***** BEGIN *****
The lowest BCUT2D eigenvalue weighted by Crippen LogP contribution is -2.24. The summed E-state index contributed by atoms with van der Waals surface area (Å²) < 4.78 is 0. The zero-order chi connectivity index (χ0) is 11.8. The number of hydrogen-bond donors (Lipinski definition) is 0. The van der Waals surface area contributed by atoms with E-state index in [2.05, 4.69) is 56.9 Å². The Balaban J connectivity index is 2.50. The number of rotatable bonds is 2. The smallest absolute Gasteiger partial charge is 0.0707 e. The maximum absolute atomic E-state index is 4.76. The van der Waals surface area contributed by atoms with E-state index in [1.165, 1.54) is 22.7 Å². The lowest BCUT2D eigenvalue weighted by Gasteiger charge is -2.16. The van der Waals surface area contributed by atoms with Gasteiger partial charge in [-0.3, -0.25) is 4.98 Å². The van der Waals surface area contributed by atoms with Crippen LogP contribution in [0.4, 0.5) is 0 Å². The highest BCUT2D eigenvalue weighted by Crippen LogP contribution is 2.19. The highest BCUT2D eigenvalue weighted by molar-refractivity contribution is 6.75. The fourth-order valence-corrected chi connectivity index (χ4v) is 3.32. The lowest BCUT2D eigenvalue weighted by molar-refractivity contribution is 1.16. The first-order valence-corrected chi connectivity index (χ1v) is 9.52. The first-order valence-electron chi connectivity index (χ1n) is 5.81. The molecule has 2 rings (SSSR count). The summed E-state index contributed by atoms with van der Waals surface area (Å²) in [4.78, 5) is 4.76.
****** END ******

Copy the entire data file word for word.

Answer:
The lowest BCUT2D eigenvalue weighted by Crippen LogP contribution is -2.24. The summed E-state index contributed by atoms with van der Waals surface area (Å²) < 4.78 is 0. The zero-order chi connectivity index (χ0) is 11.8. The number of hydrogen-bond donors (Lipinski definition) is 0. The van der Waals surface area contributed by atoms with E-state index in [2.05, 4.69) is 56.9 Å². The Balaban J connectivity index is 2.50. The number of rotatable bonds is 2. The smallest absolute Gasteiger partial charge is 0.0707 e. The maximum absolute atomic E-state index is 4.76. The van der Waals surface area contributed by atoms with E-state index in [1.165, 1.54) is 22.7 Å². The lowest BCUT2D eigenvalue weighted by Gasteiger charge is -2.16. The van der Waals surface area contributed by atoms with Gasteiger partial charge in [-0.3, -0.25) is 4.98 Å². The van der Waals surface area contributed by atoms with Crippen LogP contribution in [0.4, 0.5) is 0 Å². The highest BCUT2D eigenvalue weighted by Crippen LogP contribution is 2.19. The highest BCUT2D eigenvalue weighted by molar-refractivity contribution is 6.75. The fourth-order valence-corrected chi connectivity index (χ4v) is 3.32. The lowest BCUT2D eigenvalue weighted by molar-refractivity contribution is 1.16. The first-order valence-corrected chi connectivity index (χ1v) is 9.52. The first-order valence-electron chi connectivity index (χ1n) is 5.81. The molecule has 2 rings (SSSR count). The summed E-state index contributed by atoms with van der Waals surface area (Å²) in [4.78, 5) is 4.76.